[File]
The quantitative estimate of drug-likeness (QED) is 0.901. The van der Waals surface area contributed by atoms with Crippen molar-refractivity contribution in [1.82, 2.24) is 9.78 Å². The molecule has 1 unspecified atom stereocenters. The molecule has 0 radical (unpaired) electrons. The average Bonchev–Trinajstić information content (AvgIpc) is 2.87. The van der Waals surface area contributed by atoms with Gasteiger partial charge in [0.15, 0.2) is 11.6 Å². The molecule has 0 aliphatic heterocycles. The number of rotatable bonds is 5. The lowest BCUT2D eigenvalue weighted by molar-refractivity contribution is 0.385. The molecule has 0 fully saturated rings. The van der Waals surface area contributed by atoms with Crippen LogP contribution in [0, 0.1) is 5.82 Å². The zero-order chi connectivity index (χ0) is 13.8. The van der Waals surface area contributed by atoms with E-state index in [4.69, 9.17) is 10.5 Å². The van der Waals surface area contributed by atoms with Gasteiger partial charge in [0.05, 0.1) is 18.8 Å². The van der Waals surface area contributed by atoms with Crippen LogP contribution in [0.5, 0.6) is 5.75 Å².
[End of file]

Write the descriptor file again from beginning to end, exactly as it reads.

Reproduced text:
The quantitative estimate of drug-likeness (QED) is 0.901. The van der Waals surface area contributed by atoms with Crippen molar-refractivity contribution in [1.82, 2.24) is 9.78 Å². The molecule has 1 unspecified atom stereocenters. The molecule has 0 radical (unpaired) electrons. The average Bonchev–Trinajstić information content (AvgIpc) is 2.87. The van der Waals surface area contributed by atoms with Gasteiger partial charge in [0.15, 0.2) is 11.6 Å². The molecule has 0 aliphatic heterocycles. The number of rotatable bonds is 5. The lowest BCUT2D eigenvalue weighted by molar-refractivity contribution is 0.385. The molecule has 0 fully saturated rings. The van der Waals surface area contributed by atoms with Crippen LogP contribution in [0, 0.1) is 5.82 Å². The zero-order chi connectivity index (χ0) is 13.8. The van der Waals surface area contributed by atoms with E-state index in [4.69, 9.17) is 10.5 Å². The van der Waals surface area contributed by atoms with Gasteiger partial charge in [0.05, 0.1) is 18.8 Å². The van der Waals surface area contributed by atoms with Crippen LogP contribution in [0.5, 0.6) is 5.75 Å².